This is a fine example of the valuable influence men have in supporting women’s professional development, which in turn leads to better work opportunities and more opportunities for women’s voices to be heard in brokering peace.

I invited the women to remain for a photograph, and the female police advisor in the media unit photographed them with the new RSIPF Police Commissioner and the Commander of the Participating Police Force. This photograph was used in international police media and is another step forward in championing and normalising the visibility and value of women in policing.


Explosive Ordnance Disposal

It’s only in relatively recent times that the NZ public sector has progressed toward equity of opportunity in full range of careers. The reality is, other societies are still in the early stages of that transition and there is work to be done.

An example of this is the situation of Freda, an outstanding performer in the Explosive Ordnance Disposal (EOD) Unit. She was at University at the height of the tensions in the Solomon Islands and decided to become a police officer in 2001. She thought if she joined the police, she could help restore law and order in her country.

She was recruited directly into the Police Field Force, which was a unit responding to armed incidents such as robberies and other active violent offending. In later years she joined the Response Team which deploys to public disorder and she became the first female Officer Safety Instructor. She worked in Close Personal Protection, where very few women work, and in 2009 she became the first female police officer to join the EOD Unit, dealing with unexploded munitions.

Freda said she was well supported by some of the men in the unit.  She enjoyed the blasting of munitions, and providing specialist support to communities who called for police assistance. Many unexploded munitions are found by locals in, or within close proximity to communities where women and children live.

However in September 2010 she had to leave work regularly to go home to feed her new-born baby. Without consulting with her, a decision was made to stand her down from the EOD Unit because of these absences. She described this situation as a gender issue.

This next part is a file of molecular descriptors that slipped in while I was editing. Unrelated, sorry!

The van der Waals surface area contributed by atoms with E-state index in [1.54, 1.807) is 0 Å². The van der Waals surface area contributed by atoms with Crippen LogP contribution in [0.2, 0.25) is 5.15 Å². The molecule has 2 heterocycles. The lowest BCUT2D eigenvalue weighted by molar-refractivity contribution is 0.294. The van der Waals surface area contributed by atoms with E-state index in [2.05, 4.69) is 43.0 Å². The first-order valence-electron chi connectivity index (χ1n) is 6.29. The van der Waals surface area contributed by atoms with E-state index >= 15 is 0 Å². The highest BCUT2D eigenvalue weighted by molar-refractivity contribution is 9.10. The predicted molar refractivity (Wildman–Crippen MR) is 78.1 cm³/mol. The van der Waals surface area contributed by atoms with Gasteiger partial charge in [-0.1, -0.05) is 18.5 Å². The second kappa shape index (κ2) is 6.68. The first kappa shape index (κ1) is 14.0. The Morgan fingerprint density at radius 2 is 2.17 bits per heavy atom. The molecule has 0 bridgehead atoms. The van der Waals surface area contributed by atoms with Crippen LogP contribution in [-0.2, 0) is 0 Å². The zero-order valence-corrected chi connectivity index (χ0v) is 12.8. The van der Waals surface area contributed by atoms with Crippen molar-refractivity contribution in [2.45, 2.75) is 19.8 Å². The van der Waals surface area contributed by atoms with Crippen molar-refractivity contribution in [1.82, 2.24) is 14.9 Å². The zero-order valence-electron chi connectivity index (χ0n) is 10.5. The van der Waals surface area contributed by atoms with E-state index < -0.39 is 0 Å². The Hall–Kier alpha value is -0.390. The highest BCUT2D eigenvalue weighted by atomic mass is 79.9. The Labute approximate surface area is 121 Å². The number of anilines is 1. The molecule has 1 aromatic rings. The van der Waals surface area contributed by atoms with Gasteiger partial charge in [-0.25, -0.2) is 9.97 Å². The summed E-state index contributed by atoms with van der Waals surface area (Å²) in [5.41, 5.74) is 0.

Freda felt this was unfair as she could have been assigned administrative duties within the EOD and continued with her learning and progression to an Advanced EOD course. Unfortunately neither Freda nor her supervisor, who supported her, could get the decision overturned.

Enabling womens’ voices to be heard in munitions disposal is a post-conflict objective of Resolution 1325. If there are no women working in munitions disposal, then the opportunity to engage with women in the community is marginalised.

Security Resolution 1325 provides a mandate and a framework for our police to work to, to engage with local police to support and encourage those who aspire, such as Freda, to work in police roles traditionally only open to men.


Other ways women in policing support women internationally

I would like to share with you, two other examples of how police support women internationally.

In 2014 I received an email from a female Inspector in the Maldives, who I first met about seven years ago at the Australasian Council of Women in Policing Conference. She was concerned with a proposal on fitness standards that would see a higher level of fitness required for women than for men, which she felt was inequitable. She requested from me, at very short notice, information about the fitness standards for NZ Police applicants which was provided, and which she used, along with police fitness standards from other countries, in her submission to have the proposed Maldives police fitness standards reviewed.